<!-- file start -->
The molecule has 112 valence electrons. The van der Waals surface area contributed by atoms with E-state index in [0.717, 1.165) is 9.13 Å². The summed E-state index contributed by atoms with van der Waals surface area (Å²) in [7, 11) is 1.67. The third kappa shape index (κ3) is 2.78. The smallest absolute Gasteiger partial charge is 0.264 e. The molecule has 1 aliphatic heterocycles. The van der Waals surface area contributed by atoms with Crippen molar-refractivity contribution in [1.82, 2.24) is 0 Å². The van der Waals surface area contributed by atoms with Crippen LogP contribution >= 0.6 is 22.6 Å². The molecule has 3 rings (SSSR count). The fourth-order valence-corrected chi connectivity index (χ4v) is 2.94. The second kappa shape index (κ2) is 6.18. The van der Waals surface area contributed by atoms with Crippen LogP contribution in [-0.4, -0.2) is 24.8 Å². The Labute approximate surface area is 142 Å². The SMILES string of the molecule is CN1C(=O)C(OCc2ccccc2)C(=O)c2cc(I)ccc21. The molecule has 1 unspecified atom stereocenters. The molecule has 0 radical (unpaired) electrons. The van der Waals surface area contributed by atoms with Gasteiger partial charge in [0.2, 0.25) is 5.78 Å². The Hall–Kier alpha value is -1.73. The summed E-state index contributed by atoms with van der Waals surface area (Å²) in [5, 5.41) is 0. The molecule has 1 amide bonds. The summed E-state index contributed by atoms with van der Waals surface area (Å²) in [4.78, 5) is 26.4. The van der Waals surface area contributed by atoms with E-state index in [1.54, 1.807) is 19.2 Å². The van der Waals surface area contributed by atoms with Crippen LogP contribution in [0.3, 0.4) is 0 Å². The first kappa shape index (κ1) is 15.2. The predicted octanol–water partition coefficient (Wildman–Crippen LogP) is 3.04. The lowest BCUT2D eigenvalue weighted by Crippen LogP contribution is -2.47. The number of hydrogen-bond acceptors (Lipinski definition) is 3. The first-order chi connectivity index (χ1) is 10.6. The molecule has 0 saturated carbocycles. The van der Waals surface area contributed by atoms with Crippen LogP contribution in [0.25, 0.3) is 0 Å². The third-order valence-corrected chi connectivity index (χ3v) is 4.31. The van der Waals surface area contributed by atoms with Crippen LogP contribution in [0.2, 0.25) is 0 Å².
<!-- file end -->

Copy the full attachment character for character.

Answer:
The molecule has 112 valence electrons. The van der Waals surface area contributed by atoms with E-state index in [0.717, 1.165) is 9.13 Å². The summed E-state index contributed by atoms with van der Waals surface area (Å²) in [7, 11) is 1.67. The third kappa shape index (κ3) is 2.78. The smallest absolute Gasteiger partial charge is 0.264 e. The molecule has 1 aliphatic heterocycles. The van der Waals surface area contributed by atoms with Crippen molar-refractivity contribution in [1.82, 2.24) is 0 Å². The van der Waals surface area contributed by atoms with Crippen LogP contribution >= 0.6 is 22.6 Å². The molecule has 3 rings (SSSR count). The fourth-order valence-corrected chi connectivity index (χ4v) is 2.94. The second kappa shape index (κ2) is 6.18. The van der Waals surface area contributed by atoms with Crippen LogP contribution in [-0.4, -0.2) is 24.8 Å². The Labute approximate surface area is 142 Å². The SMILES string of the molecule is CN1C(=O)C(OCc2ccccc2)C(=O)c2cc(I)ccc21. The molecule has 1 unspecified atom stereocenters. The molecule has 0 radical (unpaired) electrons. The van der Waals surface area contributed by atoms with Gasteiger partial charge in [0.2, 0.25) is 5.78 Å². The Hall–Kier alpha value is -1.73. The summed E-state index contributed by atoms with van der Waals surface area (Å²) in [5, 5.41) is 0. The molecule has 1 amide bonds. The summed E-state index contributed by atoms with van der Waals surface area (Å²) in [4.78, 5) is 26.4. The van der Waals surface area contributed by atoms with E-state index in [1.54, 1.807) is 19.2 Å². The van der Waals surface area contributed by atoms with Crippen LogP contribution in [0.3, 0.4) is 0 Å². The first kappa shape index (κ1) is 15.2. The predicted octanol–water partition coefficient (Wildman–Crippen LogP) is 3.04. The lowest BCUT2D eigenvalue weighted by Crippen LogP contribution is -2.47. The number of hydrogen-bond acceptors (Lipinski definition) is 3. The first-order chi connectivity index (χ1) is 10.6. The molecule has 0 saturated carbocycles. The van der Waals surface area contributed by atoms with Crippen LogP contribution in [0.25, 0.3) is 0 Å². The third-order valence-corrected chi connectivity index (χ3v) is 4.31. The van der Waals surface area contributed by atoms with Crippen LogP contribution in [0.2, 0.25) is 0 Å².